Ex-Insurance Exec Rankles Industry
J. Robert Hunter must appear to be omnipresent to members of the insurance industry. They see him at their trade meetings, on radio and television, in their trade press, at state insurance commission panels and congressional hearings. Everywhere he is their hairshirt, a casualty actuary turned full-time consumer advocate for millions of auto, home, fire and life insurance policyholders.
Formerly Hunter was one of them–working in the insurance trade. Eleven years ago he came to Washington and soon became the federal insurance administrator, where he dealt with flood, crime and inner-city insurance programs. From time to time he would appear at state insurance departments to give his professional opinion that auto-insurance rates were too high. Insurance companies would go wild with rage.
In 1980 Hunter left government service and started the National Insurance Consumer Organization (344 Commerce St., Alexandria, Va. 22314)–a non-profit consumer watchdog of the insurance industry. Nothing like this had ever happened to this iant “cash cow”–this collection of companies whose technical argon and monopoly of actuaries had shielded its doings ecade after decade. Together with life actuary Jim Hunt, ormer Vermont insurance commissioner, Hunter has produced streams of reports, testimony and self-help consumer pamphlets designed to squeeze waste, inefficiency and deception out of insurance policies.
What irritates insurance moguls most is that Hunter is demanding more competition and an end to insurance industry-backed anti-competitive regulation. Claiming that “tens of billions of dollars will be saved,” Hunter asked Congress recently to strike down a federal law that allows state laws, written years ago by insurers, to foster rampant anti-consumer practices.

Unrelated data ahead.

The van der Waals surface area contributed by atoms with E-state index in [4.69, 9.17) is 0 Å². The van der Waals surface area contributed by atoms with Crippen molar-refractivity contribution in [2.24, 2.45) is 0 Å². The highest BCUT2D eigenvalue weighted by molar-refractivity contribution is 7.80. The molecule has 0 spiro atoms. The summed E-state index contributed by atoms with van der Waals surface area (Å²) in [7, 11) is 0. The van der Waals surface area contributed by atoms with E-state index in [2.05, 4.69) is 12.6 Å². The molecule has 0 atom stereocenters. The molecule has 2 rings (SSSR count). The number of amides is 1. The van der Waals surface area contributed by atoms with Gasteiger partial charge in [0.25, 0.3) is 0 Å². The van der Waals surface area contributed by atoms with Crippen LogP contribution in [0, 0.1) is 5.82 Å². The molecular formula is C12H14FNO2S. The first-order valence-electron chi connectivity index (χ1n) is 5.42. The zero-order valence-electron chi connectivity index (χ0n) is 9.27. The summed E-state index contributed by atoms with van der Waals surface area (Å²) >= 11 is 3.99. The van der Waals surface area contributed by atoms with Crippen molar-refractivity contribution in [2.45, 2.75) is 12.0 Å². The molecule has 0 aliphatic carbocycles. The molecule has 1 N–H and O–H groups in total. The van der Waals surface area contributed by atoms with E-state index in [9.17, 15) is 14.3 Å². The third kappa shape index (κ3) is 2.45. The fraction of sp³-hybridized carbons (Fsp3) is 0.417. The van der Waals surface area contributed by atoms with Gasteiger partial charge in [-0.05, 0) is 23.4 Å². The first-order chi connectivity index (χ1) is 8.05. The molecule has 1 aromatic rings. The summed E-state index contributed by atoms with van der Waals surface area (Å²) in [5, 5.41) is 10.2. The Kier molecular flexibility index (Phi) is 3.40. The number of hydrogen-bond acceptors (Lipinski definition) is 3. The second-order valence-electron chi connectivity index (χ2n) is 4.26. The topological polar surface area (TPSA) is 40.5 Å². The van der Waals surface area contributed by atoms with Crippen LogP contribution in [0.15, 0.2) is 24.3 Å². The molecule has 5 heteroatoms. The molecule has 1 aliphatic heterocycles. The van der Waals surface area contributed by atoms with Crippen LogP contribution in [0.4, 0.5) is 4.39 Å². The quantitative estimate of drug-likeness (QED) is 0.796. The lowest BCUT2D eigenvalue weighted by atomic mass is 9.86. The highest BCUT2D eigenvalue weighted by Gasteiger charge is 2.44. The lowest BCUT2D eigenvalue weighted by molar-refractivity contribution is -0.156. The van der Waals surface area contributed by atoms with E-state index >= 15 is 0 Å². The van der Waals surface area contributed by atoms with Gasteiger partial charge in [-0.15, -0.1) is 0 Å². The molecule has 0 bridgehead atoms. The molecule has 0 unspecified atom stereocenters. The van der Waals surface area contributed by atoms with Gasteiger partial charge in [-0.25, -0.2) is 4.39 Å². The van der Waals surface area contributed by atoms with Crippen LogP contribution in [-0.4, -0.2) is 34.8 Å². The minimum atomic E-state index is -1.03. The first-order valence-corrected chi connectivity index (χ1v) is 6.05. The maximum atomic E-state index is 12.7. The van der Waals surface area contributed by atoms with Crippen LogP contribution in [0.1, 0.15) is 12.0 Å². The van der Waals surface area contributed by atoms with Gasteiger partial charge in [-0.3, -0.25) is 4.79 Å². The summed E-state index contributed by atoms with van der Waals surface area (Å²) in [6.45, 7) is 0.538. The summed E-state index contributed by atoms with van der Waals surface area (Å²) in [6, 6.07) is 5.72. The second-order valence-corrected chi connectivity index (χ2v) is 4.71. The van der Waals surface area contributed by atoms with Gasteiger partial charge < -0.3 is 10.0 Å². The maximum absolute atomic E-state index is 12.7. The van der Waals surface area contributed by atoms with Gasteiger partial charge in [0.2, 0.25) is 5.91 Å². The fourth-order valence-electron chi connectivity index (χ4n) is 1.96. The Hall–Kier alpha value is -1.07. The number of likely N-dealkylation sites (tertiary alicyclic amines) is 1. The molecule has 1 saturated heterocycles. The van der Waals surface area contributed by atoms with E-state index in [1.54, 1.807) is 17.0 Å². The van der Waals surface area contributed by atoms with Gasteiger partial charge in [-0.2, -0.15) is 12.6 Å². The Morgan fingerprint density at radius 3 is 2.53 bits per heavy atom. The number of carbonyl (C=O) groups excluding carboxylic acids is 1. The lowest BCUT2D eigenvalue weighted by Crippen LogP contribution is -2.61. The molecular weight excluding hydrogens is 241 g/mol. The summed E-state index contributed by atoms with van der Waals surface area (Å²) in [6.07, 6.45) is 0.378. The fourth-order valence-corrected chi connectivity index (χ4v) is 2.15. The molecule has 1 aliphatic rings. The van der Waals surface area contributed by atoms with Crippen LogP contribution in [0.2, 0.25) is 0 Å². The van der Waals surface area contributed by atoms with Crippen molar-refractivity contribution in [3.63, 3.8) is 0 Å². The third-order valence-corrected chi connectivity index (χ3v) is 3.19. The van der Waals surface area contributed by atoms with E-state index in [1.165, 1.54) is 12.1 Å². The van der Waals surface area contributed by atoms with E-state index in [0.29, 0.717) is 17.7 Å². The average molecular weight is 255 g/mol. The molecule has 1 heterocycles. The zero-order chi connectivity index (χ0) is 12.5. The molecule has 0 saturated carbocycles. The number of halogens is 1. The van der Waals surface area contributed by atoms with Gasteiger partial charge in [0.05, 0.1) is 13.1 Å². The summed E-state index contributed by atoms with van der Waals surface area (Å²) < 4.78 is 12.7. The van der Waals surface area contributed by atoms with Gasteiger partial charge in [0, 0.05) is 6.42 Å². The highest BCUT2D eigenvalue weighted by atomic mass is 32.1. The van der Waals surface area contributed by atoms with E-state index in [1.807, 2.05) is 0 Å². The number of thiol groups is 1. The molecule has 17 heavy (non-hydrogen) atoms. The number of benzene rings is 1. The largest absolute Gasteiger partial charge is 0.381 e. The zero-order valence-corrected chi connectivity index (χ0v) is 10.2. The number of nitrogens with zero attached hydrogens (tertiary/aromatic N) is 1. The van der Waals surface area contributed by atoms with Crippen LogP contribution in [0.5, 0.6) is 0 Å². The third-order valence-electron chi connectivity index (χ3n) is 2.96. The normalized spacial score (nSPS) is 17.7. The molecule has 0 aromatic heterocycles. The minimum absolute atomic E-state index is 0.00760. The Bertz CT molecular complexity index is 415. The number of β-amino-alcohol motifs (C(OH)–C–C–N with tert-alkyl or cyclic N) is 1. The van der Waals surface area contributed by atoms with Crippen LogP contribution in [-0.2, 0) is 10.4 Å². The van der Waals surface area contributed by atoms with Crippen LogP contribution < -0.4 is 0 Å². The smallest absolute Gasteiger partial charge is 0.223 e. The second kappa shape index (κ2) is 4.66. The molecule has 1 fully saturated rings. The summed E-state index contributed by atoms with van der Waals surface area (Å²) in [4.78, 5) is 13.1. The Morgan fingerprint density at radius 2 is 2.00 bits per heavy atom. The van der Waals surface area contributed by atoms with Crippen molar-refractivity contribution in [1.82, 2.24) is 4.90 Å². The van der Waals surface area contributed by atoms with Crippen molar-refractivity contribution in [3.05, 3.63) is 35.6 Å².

Testifying before the House Subcommittee on Housing and Community Development on April 1, Hunter declared: “Think of today’s economy, crying out for more productivity and lower out-of-pocket consumer cost, think of the insurance industry’s gross inefficiency, gobbling up–like PAC-MAN–almost 12 percent of the nation’s disposable income, yet paying back less than 50 cents for every dollar of income, think of this mammoth ($700 billion in assets) industry, free of antitrust-law application.”
The object of his reform is a federal statute known as the McCarran-Ferguson Act, which in 1945 delegated insurance regulation to the states with essentially no standards and no scrutiny. Unlike most other businesses in interstate commerce, insurance is still immune from federal antitrust enforcement.
This federal exemption allows the insurance companies to engage in cartelized rate-making and also to fix their insurance agents’ retail commissions. Furthermore, if you and your neighbors or friends want to form a group to purchase auto and other casualty insurance at reduced rates, forget it. Fifty state laws, written by the insurance industry, prohibit you from doing that.
In his fast-selling book, “The Invisible Bankers,” Andrew Tobias devotes many pages to the industry’s inefficiencies. He writes: “There are ways to improve the system radically. But this is not an industry, by and large, that seeks radical improvement. Inbred and living in comfortable isolation with its state regulators, it has been slow to innovate.” For Tobias, a major cure is to give this industry a hefty dose of competition by repealing state laws protecting it from competition against itself and from informed, organized consumer feedback.
If you want to learn more about this gigantic insurance “cash cow,” tune in the program NBC Reports: “Protection for Sale: The Insurance Industry” at 10 p.m. EST on April 17.